What should job seekers do if they realize mid-interview that they don't want the position?
It's important to first determine if there would possibly be any other
positions in that company that you might want to apply for now or in the future. If not, then it is appropriate to politely
tell the interviewer that you are not interested any more - here are some tactful ways to do that.
· "Before I
answer any other questions, I wanted to thank you for sharing more information about the position and company. Based
on this information, I believe there may be other candidates that are a better fit for this position so I am going to remove
myself from the hiring process at this time. Thank you for your consideration of me as a candidate."
· "Thank you for sharing more information about the position and responsibilities.
I apologize for any inconvenience to your schedule, but I believe that my current career goals are not a fit for this position
at this time so I am gong to remove myself from the interview process. I appreciate your time and your consideration of me
as a candidate."
For job seekers that don't want to verbally address this,
the other option (and the one to use if there is potential to apply for other positions in the future) is to write an email
immediately after the interview informing the person that you have decided to opt out. Something like this:
"I appreciate your time today. After our meeting and having a greater understanding
of the requirements for this position, I have decided to remove myself from the process. At this time, I believe there
will be other candidates that are a better fit for your needs."
key is to remain professional and honest to save time for the employer and you during the hiring process.
Quick Tips to Get Started Transitioning Careers
1) Identify what you do and don't like about your
This step lets you figure out the responsibilities and activities that you want to look
for in your next role, and which ones you may want to steer away from. If your past experience is personnel management
heavy and you want to be more project management focused in your next job then search specifically for positions with that.
Going through this exercise will also increase the chances that you will find an opportunity that you will enjoy and want
to stay in.
2) Find a job board site (or sites) that feature jobs in the industry you want
to transition to and at the level of expertise you have to offer a company.
Job boards offer a wide
range of postings, but doing research on where the companies you want to target post their jobs will maximize your time when
you are online. Consider posting a generic version of your resume on a larger site (Indeed, Zip Recruiter) so companies
can find you when they post jobs aligned with your experience. Take time on LinkedIn to update all of your information
and follow companies you may want to transition to - you will be notified when they post jobs on the site, so this is a time
saver. 3) Update all your documentation that you will use throughout the process; resume, cover letter/intro
email, work product examples, and follow up communication.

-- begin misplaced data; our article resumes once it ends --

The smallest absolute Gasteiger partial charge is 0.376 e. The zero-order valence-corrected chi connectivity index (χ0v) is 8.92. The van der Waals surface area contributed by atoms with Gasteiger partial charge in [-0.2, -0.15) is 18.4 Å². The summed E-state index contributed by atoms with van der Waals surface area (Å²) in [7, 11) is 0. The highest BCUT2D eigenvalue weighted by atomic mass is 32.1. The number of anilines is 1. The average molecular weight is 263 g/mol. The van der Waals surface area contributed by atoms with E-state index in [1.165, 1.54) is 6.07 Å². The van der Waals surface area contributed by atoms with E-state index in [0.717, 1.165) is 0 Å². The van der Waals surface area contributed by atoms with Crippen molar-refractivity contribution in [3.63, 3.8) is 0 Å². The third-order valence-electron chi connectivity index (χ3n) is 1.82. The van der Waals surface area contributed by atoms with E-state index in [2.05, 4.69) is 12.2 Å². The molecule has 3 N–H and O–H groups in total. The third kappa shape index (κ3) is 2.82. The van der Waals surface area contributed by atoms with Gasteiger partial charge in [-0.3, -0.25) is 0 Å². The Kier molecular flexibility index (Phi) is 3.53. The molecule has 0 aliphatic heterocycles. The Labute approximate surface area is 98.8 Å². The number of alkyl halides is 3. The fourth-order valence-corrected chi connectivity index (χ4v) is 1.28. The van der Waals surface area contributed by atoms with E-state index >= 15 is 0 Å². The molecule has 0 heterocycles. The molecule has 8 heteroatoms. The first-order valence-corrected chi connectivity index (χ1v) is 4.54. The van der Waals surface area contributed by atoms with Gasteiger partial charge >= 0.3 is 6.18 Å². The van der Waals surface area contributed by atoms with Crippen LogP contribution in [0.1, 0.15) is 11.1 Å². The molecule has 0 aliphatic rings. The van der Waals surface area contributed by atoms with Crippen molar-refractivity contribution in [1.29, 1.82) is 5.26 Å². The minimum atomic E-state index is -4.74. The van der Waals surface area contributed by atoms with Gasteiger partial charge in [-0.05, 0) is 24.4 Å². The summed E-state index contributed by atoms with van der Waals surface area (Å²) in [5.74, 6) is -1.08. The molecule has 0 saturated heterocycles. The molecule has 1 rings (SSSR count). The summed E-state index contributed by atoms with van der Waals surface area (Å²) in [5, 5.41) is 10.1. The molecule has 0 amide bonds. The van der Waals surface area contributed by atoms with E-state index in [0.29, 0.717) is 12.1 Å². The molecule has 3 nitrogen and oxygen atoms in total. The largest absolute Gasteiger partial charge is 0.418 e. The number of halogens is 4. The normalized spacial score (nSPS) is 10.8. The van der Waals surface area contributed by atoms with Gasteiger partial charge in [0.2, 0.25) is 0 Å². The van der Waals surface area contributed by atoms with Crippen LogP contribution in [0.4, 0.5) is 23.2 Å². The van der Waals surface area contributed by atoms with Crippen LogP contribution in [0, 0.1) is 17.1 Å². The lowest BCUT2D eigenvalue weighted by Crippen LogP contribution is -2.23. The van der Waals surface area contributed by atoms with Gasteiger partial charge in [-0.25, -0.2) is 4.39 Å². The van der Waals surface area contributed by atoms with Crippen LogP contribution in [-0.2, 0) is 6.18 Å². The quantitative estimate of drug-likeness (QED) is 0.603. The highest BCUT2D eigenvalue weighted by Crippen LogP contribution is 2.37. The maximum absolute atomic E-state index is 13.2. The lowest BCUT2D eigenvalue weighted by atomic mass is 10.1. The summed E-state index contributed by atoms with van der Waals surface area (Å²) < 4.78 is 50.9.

Updating your resume is obvious,
but you can prepare for all of the hiring steps before they happen to lessen last minute stress when you get an interview.
Have a few different templates ready for introducing yourself via email to people in your network or for posting on company
sites if they ask for a cover letter - keep these brief and to the point focused on the skills the company needs and your
specific experience. Organize documentation that shows your abilities and results achieved in your past jobs including
performance reviews, communication from your manager and co-workers noting your accomplishments, and non-proprietary work
examples to show as visual aids during interviews. Create follow up communication that can be tailored based on your
discussions with hiring personnel - be sure to highlight specifics on why you are a match for the position and thank them
for their time and consideration of you as a candidate.
Why do I need a network in my career?
For some people the topic of networking is overwhelming while others actively network on a daily basis.
According to data from LinkedIn, 43% of people currently have a strong network which means 57% of us need to be focusing
more energy on this to further our career. Your network can be crucial to your career no matter what phase
you are in. Here are some things to consider as you evaluate the current state of your network and determine
an action plan moving forward:
Is your network solid enough to support you in finding a new job? It’s
interesting to note that workers are 2x more likely to get a new job from weak connections than from direct ones.
This means it’s not only “who you know”, but “who do they know?” As
you look at your current network, are you being strategic about adding new people who have friends that may be able to guide
you to a future career opportunity.
Where are you tracking your network and it’s growth?
If you aren’t on LinkedIn, now’s the time to consider joining. You can make Connections,
see your Connections network, and follow companies that you may want to work for in the future. Building
your network should also include other websites tailored to your profession and organizations that you can affiliate with
to meet and communicate with people in your industry.
· How are you supporting
the people in your network? When someone reaches out to you and asks for an introduction, are
you responding right away that you are happy to help? As people find you online and ask to connect, do
you add them and send a personal hello message? If you find an article, webinar, resource that would help
others do you share that on your social media and/or via email? These are just a few ideas on how you can
collaborate and support the people in your network on a regular basis.